May 7, 2010
I am massively excited to photograph Scarborough, though I haven’t figured out what of yet exactly. Maybe the people. This place somehow makes me a little light-headed with joy.
In the meantime, here is a photograph from Vancouver. It was taken outside a coffeeshop so hip its washroom mirrors were broken panes.
Apr 27, 2010
This is what comes of moving and bare cupboards.
With under a week to go, the kitchen is devolving into a patchwork of missing foods. The ketchup’s all done, as are nearly all manner of vegetables — except broccoli. On the other hand, there is a whole block of butter and a huge ziploc bag of frozen dumplings. And we went through the last teabag last night. So today I finally made a pot of tea with the looseleaf tea I bought in Gampola a year ago this week.
I could tell you that the tea stings with the taste of home and history and truth and belonging and all those other things. But it tastes like none of those things. I added too much ginger, the magic is skewed.
Apr 19, 2010
A very dark-skinned Indian man walks in and orders a chicken plate for after salat. For a moment we stare at each other, and then I look away.
“For after salat?” says the proprietor. I’m not used to hearing it as salat, instead of salah. “Friend, I’ll make it for you after salat. It’s not so good otherwise.”
And the customer walks to the back of the store, to where the washrooom is.
The halal shawarma place down the street, besides the best falafels I’ve ever had, also sells kafiyyehs and Puck and Vimto and tiny glass bottles of Arabic shatta. All of them terribly overpriced, but regardless.
And tonight, with two weeks to go in this strange city, I learned they also have a musallah.
Mar 22, 2010
Sunday morning neo-Nazi counterprotest in New Westminster;
Saturday night quasi-Khalistani concert in Surrey;
impromptu dinner and dessert with family friends of friends in Richmond, “you sound so nice when you say aunty and uncle;”
telling highschool students about lawschool;
listening to lawyers tell lawstudents that the legal aid cuts make them want to stop being lawyers;
jail support twice in one month;
running through unfamiliar alleys, looking for one specific copcar;
learning the difference between undercover and plain clothes police, and wishing they’d teach me this in school, so I wouldn’t look a fool at protests;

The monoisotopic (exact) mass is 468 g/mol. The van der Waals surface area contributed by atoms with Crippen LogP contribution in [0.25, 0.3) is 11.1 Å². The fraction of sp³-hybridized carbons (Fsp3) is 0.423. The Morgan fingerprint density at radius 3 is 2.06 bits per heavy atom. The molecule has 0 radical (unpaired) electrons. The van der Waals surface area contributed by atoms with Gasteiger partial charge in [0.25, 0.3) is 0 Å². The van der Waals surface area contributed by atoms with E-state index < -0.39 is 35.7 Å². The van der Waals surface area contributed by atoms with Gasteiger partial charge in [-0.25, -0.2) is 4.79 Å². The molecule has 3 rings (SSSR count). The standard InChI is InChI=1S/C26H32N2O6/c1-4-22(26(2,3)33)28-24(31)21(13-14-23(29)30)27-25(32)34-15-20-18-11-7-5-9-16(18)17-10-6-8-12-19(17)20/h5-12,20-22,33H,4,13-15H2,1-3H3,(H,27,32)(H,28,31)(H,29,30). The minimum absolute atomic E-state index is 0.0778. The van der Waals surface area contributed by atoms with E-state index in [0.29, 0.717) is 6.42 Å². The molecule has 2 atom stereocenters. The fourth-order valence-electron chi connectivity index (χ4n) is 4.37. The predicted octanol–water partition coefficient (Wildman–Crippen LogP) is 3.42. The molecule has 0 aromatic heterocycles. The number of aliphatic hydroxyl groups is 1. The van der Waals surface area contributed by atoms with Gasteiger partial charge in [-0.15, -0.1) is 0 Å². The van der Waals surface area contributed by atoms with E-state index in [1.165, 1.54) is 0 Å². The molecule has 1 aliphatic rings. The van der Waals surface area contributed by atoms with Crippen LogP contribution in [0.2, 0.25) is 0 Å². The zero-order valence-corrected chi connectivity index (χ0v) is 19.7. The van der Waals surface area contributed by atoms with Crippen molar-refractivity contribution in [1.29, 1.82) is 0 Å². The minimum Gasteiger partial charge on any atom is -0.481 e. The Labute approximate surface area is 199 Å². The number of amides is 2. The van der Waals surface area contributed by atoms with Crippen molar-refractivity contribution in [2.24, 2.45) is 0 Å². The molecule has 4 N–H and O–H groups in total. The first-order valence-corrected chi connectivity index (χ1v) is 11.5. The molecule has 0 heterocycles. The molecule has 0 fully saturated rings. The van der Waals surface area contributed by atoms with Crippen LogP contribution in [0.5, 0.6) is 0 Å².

signing off as emergency contact after the fingerprinting;
emailing an instructor to tell him his pedagogy in the last class had been problematic;
next class he was great about addressing it;
mooting while my partner absented himself to vomit in the washroom two minutes before his turn;
meeting my friends’ parents when they were drunk;
missing the funeral of someone I’d never met;
essentially becoming a secondhand smoker;
forgetting I’d left a bowl of yellow split peas to soak for a week on the kitchen window sill and wondering what that awful stench was;
washing and washing and washing said lentils to make dahl, but gagging;
a return to grilled cheese sandwiches with red pepper flakes and too much ketchup;
brunch in some hipster diner, unwashed and hair uncombed, this morning mouthwash stood in for toothpaste;
jugs and jugs of ginger tea, cookies;
more free sushi than I can remember, daily cravings for wasabi;
allegedly forthcoming salsa;
“one of these days someone is going to buy you chocolate;”
buttondown shirts and hightops;
vs. skinnyjeans and construction shoes;
these mountains and this sky;
the kinds of hugs you feel tight around your shoulders for days after, that memory imprinted into your bones;
one poetry reading of the names of killed Arabs, and then their ages;
I didn’t know that was what she’d be reading, or who she was, and was unprepared, so I froze;
astonishment at the quality and quantity of things that can be shared via text message;
one doctor advising me to drop out of lawschool and recommending a counsellor;
another doctor’s hand soft on the scar on my shoulder, indistinguishable from a caress on that deep hollow, my body tensing under the irrelevance of his touch there;
being the only girl in a group of straight brown boys after the show, these musicians and performers hopped up on adolescent adulation, hearing how our every word becomes reduced to trope, watching how bodies move differently backstage behind the curtains, and again shrinking from the touch of strangers, someone’s hand on my arm, the tips of someone else’s fingers on the small of my back, fleetingly marked territory;